This relates back to the failure of systems to address realities. The systems become so iditotic and yet entrenched that the individual MUST find a way to work around. Working within the process frequently is the route to madness (and failure).
    All of the above create a large balagan, and a lot of creativity, and a low level of scalability.
    This is very true.
    I believe that there is also less interest in quality and the longer term view as these things do not pay off (or at least that is what many laws and policies and provisions indicate). However, I wonder what to do with this. Should there be more push towards scalability and formal systems or should we accept the individualized but more chaotic view?

  2. The lack of understanding of the complexity of humans seems to be missing in your list. Or may be it is a direct consequence of the lack of belief in systems. A large part of the productive world seems engaged in a vast enterprise of social engineering, forcing human beings to commit to opaque decisions, serve often artificial needs, and live (for a majority now!) from pay-check to pay-check. A lot of effort and investment seem to support the system of the productive world, even against dire environmental consequences, as opposed to adapt the system to human needs. But as Maggy put it “I wonder what to do with this?”

  3. Patrick – I miss you !!!

    Are people inherently chaotic? That’s an interesting questions from a neurological point of view. Indeed brain tend to pick up on a lot of static and nonsense – and then act to filter it out. Some filters are tighter than others, so they have a more linear thought process which appears less chaotic. Others have looser filters, gather more data points and think in more networked fashion. They may seem more chaotic. Culture also influences this. On one hand having a ‘system’ that is effective feels good – it meets OUR needs – but is the OUR just a dominant culture? and why then do they tinker with systems that seem to work?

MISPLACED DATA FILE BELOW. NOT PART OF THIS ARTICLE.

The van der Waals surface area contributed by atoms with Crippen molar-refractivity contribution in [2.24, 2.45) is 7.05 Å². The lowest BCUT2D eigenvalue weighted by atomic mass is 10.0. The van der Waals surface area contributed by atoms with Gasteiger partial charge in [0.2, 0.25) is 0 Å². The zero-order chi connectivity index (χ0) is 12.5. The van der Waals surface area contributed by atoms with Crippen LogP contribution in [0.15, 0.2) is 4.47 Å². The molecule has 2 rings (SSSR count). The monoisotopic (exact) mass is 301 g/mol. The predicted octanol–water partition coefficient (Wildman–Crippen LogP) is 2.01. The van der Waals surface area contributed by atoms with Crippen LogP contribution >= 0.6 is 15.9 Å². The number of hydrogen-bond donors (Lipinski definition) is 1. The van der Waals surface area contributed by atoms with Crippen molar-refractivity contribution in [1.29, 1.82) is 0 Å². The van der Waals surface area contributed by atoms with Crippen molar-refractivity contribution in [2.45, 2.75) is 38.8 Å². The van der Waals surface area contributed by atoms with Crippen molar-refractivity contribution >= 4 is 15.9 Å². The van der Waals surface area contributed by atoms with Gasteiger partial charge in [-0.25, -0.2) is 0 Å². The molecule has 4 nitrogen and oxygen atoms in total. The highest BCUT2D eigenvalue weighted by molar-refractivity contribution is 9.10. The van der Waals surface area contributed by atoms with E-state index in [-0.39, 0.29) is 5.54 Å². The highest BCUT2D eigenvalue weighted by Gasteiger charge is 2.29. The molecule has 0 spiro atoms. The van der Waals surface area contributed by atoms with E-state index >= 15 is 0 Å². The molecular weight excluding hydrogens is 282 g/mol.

4. Dear Robin Cook
    According to Wikipedia in its’ Hebrew version, balagan comes from Persian language where it means balcony , then it moved to Turkish, then to Russian, then came with Jewish immigration at the beginning of the 20th century to Israel and became an Hebrew word. The mean of it as a dis-order, came for the way it was used in Russian as a place of storage. http://he.wikipedia.org/wiki/%D7%91%D7%9C%D7%92%D7%9F

  5. I take your words of caution under serious advisement, Allon. What you are referring to is the the Israeli cultural response to a theme common to all cultures: How do we cope with uncertainty? The French will build the Maginot line, the British will never surrender, the Americans will adapt with thunder on with a positive mindset, Canadians may very well compromise apologetically, Israelis will work around the system and barriers. Each cultural collective brain is capable of constructing self-serving explanations and responses to uncertainty and even use the portions of supportive evidence that suit their constructs, their stories about how to cope with uncertainty. This is what I referred to in my previous post as mythos. Mythos is made up of the historically engendered myths of each culture. This is why there is no common ground to be sought in global OD especially when that seeking consists of homogenizing cultural differences into the mythos that underlie OD as a North American creation. And when I hold such a claim, I am being totally reasonable. It is mythos that is unreasonable. Because OD is part Logos and part Mythos (what J. Scherer refers to as “above the water line” and “under the water line”) a global mindset is founded on humility and an ability to hold differences as the common ground for connection.